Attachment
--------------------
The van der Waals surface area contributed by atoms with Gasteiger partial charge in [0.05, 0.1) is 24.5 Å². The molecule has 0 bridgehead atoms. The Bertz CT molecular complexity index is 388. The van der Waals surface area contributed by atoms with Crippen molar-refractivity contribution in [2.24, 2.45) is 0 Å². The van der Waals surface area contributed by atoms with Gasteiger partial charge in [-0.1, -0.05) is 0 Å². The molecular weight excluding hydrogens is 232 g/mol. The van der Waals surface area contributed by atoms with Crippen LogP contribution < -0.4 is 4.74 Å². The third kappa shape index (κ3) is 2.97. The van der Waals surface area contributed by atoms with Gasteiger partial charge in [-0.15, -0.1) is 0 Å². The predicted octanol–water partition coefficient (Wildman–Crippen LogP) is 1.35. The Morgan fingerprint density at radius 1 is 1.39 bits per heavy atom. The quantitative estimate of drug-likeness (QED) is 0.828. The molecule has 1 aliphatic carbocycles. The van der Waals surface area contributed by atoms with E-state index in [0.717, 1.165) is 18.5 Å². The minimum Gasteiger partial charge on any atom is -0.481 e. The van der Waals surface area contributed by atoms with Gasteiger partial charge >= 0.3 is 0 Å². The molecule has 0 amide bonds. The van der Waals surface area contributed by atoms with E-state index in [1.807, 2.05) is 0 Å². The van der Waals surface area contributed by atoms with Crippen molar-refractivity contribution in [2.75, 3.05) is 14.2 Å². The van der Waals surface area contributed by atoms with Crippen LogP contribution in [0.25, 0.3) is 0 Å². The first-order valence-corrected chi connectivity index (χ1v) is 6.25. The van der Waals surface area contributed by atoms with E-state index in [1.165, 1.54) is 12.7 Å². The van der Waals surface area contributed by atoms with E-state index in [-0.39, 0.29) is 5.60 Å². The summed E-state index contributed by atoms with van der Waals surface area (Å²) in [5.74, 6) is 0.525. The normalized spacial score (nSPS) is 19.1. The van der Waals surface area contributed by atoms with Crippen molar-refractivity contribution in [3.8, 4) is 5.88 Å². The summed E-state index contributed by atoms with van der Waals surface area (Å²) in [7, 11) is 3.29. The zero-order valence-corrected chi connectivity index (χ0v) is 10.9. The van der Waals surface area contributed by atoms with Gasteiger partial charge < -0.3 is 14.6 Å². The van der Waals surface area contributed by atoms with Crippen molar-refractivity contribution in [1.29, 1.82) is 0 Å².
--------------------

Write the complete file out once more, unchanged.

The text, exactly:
The van der Waals surface area contributed by atoms with Gasteiger partial charge in [0.05, 0.1) is 24.5 Å². The molecule has 0 bridgehead atoms. The Bertz CT molecular complexity index is 388. The van der Waals surface area contributed by atoms with Crippen molar-refractivity contribution in [2.24, 2.45) is 0 Å². The van der Waals surface area contributed by atoms with Gasteiger partial charge in [-0.1, -0.05) is 0 Å². The molecular weight excluding hydrogens is 232 g/mol. The van der Waals surface area contributed by atoms with Crippen LogP contribution < -0.4 is 4.74 Å². The third kappa shape index (κ3) is 2.97. The van der Waals surface area contributed by atoms with Gasteiger partial charge in [-0.15, -0.1) is 0 Å². The predicted octanol–water partition coefficient (Wildman–Crippen LogP) is 1.35. The Morgan fingerprint density at radius 1 is 1.39 bits per heavy atom. The quantitative estimate of drug-likeness (QED) is 0.828. The molecule has 1 aliphatic carbocycles. The van der Waals surface area contributed by atoms with E-state index in [0.717, 1.165) is 18.5 Å². The minimum Gasteiger partial charge on any atom is -0.481 e. The van der Waals surface area contributed by atoms with Gasteiger partial charge >= 0.3 is 0 Å². The molecule has 0 amide bonds. The van der Waals surface area contributed by atoms with E-state index in [1.807, 2.05) is 0 Å². The van der Waals surface area contributed by atoms with Crippen molar-refractivity contribution in [2.75, 3.05) is 14.2 Å². The van der Waals surface area contributed by atoms with Crippen LogP contribution in [0.25, 0.3) is 0 Å². The first-order valence-corrected chi connectivity index (χ1v) is 6.25. The van der Waals surface area contributed by atoms with E-state index in [1.165, 1.54) is 12.7 Å². The van der Waals surface area contributed by atoms with E-state index in [-0.39, 0.29) is 5.60 Å². The summed E-state index contributed by atoms with van der Waals surface area (Å²) in [5.74, 6) is 0.525. The normalized spacial score (nSPS) is 19.1. The van der Waals surface area contributed by atoms with Crippen molar-refractivity contribution in [3.8, 4) is 5.88 Å². The summed E-state index contributed by atoms with van der Waals surface area (Å²) in [7, 11) is 3.29. The zero-order valence-corrected chi connectivity index (χ0v) is 10.9. The van der Waals surface area contributed by atoms with Gasteiger partial charge < -0.3 is 14.6 Å². The van der Waals surface area contributed by atoms with Crippen molar-refractivity contribution in [1.29, 1.82) is 0 Å².